The Meaning Behind “My Church” by Maren Morris

Some say church can be anywhere. A steeple and spire aren’t necessary to worship whatever God one might believe in. In a strip mall or cathedral, church has different meanings to different people. 

Videos by American Songwriter

On “My Church,” Maren Morris finds religion in her car’s radio—preferably turned way up. Morris’ experience with music is like a church revival. While some speak in tongues, she’s singing in the language of outlaws. For Morris, music has the same reverence. 

Hallelujah is a Hebrew expression for “praise the Lord.” It’s an exultation Morris turns into something tactile. The expression is brought down to earth where it becomes describable. It’s the exhilaration of burning down the highway with a great song on the radio. 

Can I get a hallelujah
Can I get an amen
Feels like the Holy Ghost running through ya
When I play the highway FM
I find my soul revival
Singing every single verse
Yeah I guess that’s my church

Music is the preacher, whipping up the kind of joy and frenzy in Morris one might find in a Sunday sermon. She finds salvation in country legends like Hank Williams and Johnny Cash. Sometimes revelation is delivered by the Man in Black. 

When Hank brings the sermon
And Cash leads the choir
It gets my cold, cold heart burning
Hotter than a ring of fire

When this wonderful world gets heavy
And I need to find my escape
I just keep the wheels rolling, radio scrolling
Till my sins wash away

As a teenager, Morris experienced the relentlessly unromantic path to stardom. No one grows up dreaming of singing at a car wash or county fair. She was rejected by every major singing competition show on television—American Idol, America’s Got Talent, The Voice, and Nashville Star. Over and over, she faced the unforgiving side of the music business, as a teenager

Fellow Texan Kacey Musgraves convinced Morris to move to Nashville. She saved enough money working as a receptionist and playing gigs on the weekend to make the move.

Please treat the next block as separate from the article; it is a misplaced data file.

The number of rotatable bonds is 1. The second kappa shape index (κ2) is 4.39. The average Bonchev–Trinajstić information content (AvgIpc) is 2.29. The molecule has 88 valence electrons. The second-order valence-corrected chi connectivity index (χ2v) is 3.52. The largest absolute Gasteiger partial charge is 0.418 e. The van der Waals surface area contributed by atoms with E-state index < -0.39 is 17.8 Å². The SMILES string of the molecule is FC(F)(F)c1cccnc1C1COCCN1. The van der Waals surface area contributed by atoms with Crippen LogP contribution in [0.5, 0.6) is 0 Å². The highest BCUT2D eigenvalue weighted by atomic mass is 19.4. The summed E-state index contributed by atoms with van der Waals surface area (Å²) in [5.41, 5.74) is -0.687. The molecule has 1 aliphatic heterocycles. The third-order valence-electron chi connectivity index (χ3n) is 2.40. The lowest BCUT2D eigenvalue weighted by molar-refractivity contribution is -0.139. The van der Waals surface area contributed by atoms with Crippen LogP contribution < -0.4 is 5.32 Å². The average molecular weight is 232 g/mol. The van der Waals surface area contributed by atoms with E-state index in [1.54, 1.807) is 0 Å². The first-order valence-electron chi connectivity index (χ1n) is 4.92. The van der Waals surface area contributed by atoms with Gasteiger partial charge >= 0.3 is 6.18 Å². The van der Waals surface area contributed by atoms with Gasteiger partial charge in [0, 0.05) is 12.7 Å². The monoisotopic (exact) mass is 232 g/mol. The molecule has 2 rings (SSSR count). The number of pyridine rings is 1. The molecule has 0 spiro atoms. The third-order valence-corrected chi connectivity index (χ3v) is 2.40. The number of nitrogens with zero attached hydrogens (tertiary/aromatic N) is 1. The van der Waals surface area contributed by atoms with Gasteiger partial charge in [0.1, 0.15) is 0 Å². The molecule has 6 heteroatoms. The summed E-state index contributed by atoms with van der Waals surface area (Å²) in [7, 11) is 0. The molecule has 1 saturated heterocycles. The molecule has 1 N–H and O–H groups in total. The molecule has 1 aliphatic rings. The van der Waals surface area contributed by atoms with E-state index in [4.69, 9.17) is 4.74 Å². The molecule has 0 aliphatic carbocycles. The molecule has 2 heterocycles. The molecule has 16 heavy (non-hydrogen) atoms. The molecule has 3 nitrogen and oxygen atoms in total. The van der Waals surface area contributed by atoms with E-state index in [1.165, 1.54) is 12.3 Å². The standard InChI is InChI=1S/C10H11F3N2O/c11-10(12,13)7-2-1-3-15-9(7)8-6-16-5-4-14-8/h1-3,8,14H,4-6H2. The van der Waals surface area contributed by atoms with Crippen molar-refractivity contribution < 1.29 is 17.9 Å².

In Nashville, Morris wanted to be a songwriter. She was eager to shed the cascading indignities of being a struggling artist. Soon, she landed a publishing deal and her songs were being recorded by Tim McGraw and Kelly Clarkson.

But Morris has an undeniability to her. She couldn’t be separated from the artist. She played the game and fought her way through the malaise of bro-centric country music. She eventually signed to Columbia Records and in 2016 released her major label debut, Hero

Unlike many country superstars, Morris writes her own songs. “My Church,” the album’s lead single, was written by Morris and her friend, Michael Busbee. Sadly, Busbee died in 2019 at age 43. He was a prolific songwriter who was one of modern pop music’s great architects. 

Hero reached No. 5 on the Billboard 200. It was nominated for a Grammy for Best Country Album. Critics loved “My Church.” Billboard listed the song at No. 15 on its list of “100 Best Pop Songs of 2016.” It won a Grammy for Best Country Solo Performance. 

Morris found success in an era of country music when woman on the radio were like tomatoes in a salad—sprinkle in a few women on the male-dominated playlists. Modern pop country music is not a place for marginalized communities. And Morris faced backlash from “My Church” and her early singles. Her songs didn’t sound like “country.” Or so the claim was made. 

But country music fans disagreed. In 2021, Marris won an Academy of Country Music Award for Female Artist of the Year. “My Church” was on the Country Airplay chart for 22 weeks and landed in the Top 10.

Using church figuratively, especially in country music, wasn’t the easiest path Morris could have taken to stardom. Universality is a key ingredient to a successful pop song. The shared joys of church and music are connecting threads.

Morris is well known for challenging established inequalities in country music. It’s fitting that “My Church” was her first single. Considering the year it was released, the success of the song speaks loudly to the old guard. 

There’s one word fitting to the kind of trouble Maren Morris has been making: Amen!

Photo by Matt Winkelmeyer/Getty Images

Leave a Reply

Behind the Meaning of Taylor Swift’s Ode to New Love “Labyrinth”